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Restoring Bird Colonies with Social Attraction

Jump-starting colonization

What does relocating Caspian Terns from an island in the Columbia River have to do with luring Short-tailed Albatrosses away from an active volcano in Japan? They both use methods of social attraction pioneered by Dr. Stephen Kress. Social attraction utilizes visual cues such as decoys and audio recordings of birdcalls. Using these, scientists can entice bird colonies out of harm’s way. These Atlantic Puffins represent another successful use of social attraction: Kress and his team established new colonies of puffins on the coast of Maine!

Full Transcript

Transcript: 

BirdNote®

Restoring Bird Colonies with Social Attraction

Featuring Dr. Stephen Kress

Interview by Chris and Todd Peterson

This is BirdNote.

[Din of a breeding colony of Caspian Terns] 

What does relocating Caspian Terns from an island in the Columbia River have to do with luring Short-tailed Albatrosses away from an active volcano in Japan? They both use methods of social attraction pioneered by Dr. Stephen Kress of Audubon’s Project Puffin.

Social attraction involves using visual cues such as decoys and audio recordings of birdcalls. Using these, scientists can entice bird colonies out of harm’s way. And, as Kress and his team did with puffins on the coast of Maine, new colonies can be established in places where they’ve not been seen for years. [Call of Atlantic Puffin]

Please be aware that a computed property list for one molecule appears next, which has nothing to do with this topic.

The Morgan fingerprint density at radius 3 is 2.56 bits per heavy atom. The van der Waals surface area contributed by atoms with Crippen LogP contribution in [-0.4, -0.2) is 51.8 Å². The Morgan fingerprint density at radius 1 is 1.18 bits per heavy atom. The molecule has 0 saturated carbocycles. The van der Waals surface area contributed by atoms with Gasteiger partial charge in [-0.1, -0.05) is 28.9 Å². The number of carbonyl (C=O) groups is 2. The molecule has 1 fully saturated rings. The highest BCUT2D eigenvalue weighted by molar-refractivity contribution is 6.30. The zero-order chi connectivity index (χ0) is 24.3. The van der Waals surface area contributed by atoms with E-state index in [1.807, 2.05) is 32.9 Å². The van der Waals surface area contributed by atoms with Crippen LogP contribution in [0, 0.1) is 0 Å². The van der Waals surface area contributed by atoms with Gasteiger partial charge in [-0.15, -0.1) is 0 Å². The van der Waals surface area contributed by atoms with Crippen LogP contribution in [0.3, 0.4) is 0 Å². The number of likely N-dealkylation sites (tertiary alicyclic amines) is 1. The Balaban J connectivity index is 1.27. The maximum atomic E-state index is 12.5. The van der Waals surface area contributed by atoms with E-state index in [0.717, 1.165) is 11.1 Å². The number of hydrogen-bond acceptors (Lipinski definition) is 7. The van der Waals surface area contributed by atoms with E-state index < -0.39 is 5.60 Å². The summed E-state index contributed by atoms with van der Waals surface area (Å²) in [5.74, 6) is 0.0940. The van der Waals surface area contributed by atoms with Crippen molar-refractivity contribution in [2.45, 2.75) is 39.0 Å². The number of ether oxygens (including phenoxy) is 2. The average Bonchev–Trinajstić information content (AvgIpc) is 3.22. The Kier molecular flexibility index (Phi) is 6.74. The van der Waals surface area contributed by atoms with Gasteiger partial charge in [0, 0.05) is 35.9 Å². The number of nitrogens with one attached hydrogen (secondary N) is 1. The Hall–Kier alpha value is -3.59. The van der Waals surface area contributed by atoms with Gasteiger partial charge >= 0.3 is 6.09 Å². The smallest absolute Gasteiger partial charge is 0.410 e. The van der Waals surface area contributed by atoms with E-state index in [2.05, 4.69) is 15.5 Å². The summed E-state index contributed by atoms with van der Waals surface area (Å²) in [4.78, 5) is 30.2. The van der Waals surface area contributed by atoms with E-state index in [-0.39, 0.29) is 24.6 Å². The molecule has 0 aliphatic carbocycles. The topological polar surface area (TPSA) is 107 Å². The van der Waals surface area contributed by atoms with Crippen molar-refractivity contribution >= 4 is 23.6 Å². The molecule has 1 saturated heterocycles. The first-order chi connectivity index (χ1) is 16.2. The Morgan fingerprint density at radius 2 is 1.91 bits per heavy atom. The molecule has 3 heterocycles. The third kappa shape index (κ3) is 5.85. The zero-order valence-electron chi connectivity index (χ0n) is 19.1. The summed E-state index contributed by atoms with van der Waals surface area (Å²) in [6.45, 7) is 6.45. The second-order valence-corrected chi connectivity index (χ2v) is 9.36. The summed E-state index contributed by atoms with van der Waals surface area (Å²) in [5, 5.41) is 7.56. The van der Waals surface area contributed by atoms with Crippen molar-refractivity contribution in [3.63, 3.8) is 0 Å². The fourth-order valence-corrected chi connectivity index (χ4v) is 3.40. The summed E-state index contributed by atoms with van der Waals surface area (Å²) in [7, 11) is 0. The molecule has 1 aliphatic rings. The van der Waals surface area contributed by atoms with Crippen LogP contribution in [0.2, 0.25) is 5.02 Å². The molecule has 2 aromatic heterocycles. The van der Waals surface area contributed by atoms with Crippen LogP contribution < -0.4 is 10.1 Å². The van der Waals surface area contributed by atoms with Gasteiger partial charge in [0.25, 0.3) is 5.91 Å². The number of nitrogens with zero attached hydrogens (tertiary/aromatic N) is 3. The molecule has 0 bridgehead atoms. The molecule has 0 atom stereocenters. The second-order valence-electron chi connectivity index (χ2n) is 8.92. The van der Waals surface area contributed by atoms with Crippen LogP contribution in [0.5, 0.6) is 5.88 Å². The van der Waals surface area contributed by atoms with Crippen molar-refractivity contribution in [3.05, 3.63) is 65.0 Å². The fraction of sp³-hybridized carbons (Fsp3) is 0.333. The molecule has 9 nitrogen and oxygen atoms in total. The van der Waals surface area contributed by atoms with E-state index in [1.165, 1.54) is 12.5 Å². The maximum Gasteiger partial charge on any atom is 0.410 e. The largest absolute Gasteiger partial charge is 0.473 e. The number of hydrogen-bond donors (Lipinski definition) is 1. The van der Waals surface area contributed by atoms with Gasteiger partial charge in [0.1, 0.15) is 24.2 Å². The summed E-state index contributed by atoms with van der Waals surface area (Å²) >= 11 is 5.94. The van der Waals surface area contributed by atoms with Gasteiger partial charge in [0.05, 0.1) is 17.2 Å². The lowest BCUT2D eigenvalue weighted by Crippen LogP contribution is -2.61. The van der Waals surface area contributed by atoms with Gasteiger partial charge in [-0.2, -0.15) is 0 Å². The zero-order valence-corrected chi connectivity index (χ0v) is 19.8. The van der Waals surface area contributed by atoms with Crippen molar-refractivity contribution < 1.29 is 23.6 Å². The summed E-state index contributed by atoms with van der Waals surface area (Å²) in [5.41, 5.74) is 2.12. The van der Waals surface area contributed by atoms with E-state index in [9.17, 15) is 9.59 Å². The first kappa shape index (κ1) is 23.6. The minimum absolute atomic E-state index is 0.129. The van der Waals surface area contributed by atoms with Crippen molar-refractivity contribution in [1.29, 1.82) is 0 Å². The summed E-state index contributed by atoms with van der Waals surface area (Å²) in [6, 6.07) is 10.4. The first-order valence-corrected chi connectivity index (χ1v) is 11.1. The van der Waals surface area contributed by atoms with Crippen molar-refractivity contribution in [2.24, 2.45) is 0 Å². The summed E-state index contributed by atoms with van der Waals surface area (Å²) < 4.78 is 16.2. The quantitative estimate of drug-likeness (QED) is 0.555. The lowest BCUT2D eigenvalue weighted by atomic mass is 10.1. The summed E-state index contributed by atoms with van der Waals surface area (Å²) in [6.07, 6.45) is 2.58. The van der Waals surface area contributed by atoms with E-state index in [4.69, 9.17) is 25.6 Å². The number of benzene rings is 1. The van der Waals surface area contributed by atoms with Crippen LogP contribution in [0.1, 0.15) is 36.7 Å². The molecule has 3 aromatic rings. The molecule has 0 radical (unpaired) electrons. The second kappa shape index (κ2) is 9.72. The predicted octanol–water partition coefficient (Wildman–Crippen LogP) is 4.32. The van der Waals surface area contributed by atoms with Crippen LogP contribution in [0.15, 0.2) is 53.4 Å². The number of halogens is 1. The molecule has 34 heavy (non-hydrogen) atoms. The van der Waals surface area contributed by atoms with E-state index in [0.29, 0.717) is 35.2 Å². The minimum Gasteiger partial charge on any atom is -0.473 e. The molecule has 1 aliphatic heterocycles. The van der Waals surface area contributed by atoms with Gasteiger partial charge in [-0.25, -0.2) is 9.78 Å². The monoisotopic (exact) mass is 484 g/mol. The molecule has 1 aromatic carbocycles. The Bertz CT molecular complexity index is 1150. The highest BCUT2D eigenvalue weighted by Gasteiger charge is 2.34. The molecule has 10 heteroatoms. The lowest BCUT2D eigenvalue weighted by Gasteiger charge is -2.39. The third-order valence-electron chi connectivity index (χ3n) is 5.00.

Dr. Kress explains:  

“The applications have been remarkably diverse. Everything from saving endangered salmon, to oil spills, to ocean-level rise, to avoiding volcanic eruptions and egg poachers…Very different applications, but the principle is the same: colonial birds are unlikely to pioneer new colonies by themselves. It does happen, but it’s more likely to happen if you can jump start the process with decoys and audio recordings.”

“All this started with the idea that wouldn’t be great if we could reassemble a lost seabird colony. There’s a momentum going now. Moving seabird chicks and attracting them with decoys and sound recordings…at least 47 species in at least 14 countries I know of…where the methods are being used.”

[Din of Common Terns at a breeding colony]

For more to this story, begin at BirdNote.org.

###

Bird sounds provided by The Macaulay Library of Natural Sounds at the Cornell Lab of Ornithology, Ithaca, New York. Calls of breeding colony of Caspian Terns [179521] recorded by D. McCartt; groan of Atlantic Puffin [62361] by W.W.H. Gunn; calls of breeding colony of Common Terns [98873] by R. Grotke.
Wave ambient recorded by C. Peterson on Hog Island, Maine.
BirdNote’s theme music was composed and played by Nancy Rumbel and John Kessler.
Producer: John Kessler
Executive Producer: Chris Peterson
© 2015 Tune In to Nature.org    November  2013/2015   Narrator: Mary McCann

ID# socialattraction-01-2013-11-07 socialattraction-01         Zoom Disk 1 Track 5 11:38 and 12:35       

http://www.audubonmagazine.org/articles/conservation/crazy-idea-bring-ba...

www.projectpuffin.org 

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